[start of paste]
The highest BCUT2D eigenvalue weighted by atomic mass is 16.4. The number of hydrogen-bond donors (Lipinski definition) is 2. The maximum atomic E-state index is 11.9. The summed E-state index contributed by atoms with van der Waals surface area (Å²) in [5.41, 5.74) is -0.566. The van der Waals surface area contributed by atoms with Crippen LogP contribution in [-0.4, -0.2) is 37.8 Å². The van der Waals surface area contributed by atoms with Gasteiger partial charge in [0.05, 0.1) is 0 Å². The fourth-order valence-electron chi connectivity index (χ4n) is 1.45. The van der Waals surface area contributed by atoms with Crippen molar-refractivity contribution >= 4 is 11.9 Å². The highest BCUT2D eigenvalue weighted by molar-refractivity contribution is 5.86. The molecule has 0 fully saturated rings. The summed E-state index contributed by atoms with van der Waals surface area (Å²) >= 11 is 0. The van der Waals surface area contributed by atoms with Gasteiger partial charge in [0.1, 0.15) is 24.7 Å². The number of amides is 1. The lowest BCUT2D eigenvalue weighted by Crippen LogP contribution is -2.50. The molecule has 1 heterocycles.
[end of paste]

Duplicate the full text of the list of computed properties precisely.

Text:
The highest BCUT2D eigenvalue weighted by atomic mass is 16.4. The number of hydrogen-bond donors (Lipinski definition) is 2. The maximum atomic E-state index is 11.9. The summed E-state index contributed by atoms with van der Waals surface area (Å²) in [5.41, 5.74) is -0.566. The van der Waals surface area contributed by atoms with Crippen LogP contribution in [-0.4, -0.2) is 37.8 Å². The van der Waals surface area contributed by atoms with Gasteiger partial charge in [0.05, 0.1) is 0 Å². The fourth-order valence-electron chi connectivity index (χ4n) is 1.45. The van der Waals surface area contributed by atoms with Crippen molar-refractivity contribution >= 4 is 11.9 Å². The highest BCUT2D eigenvalue weighted by molar-refractivity contribution is 5.86. The molecule has 0 fully saturated rings. The summed E-state index contributed by atoms with van der Waals surface area (Å²) >= 11 is 0. The van der Waals surface area contributed by atoms with Gasteiger partial charge in [0.1, 0.15) is 24.7 Å². The number of amides is 1. The lowest BCUT2D eigenvalue weighted by Crippen LogP contribution is -2.50. The molecule has 1 heterocycles.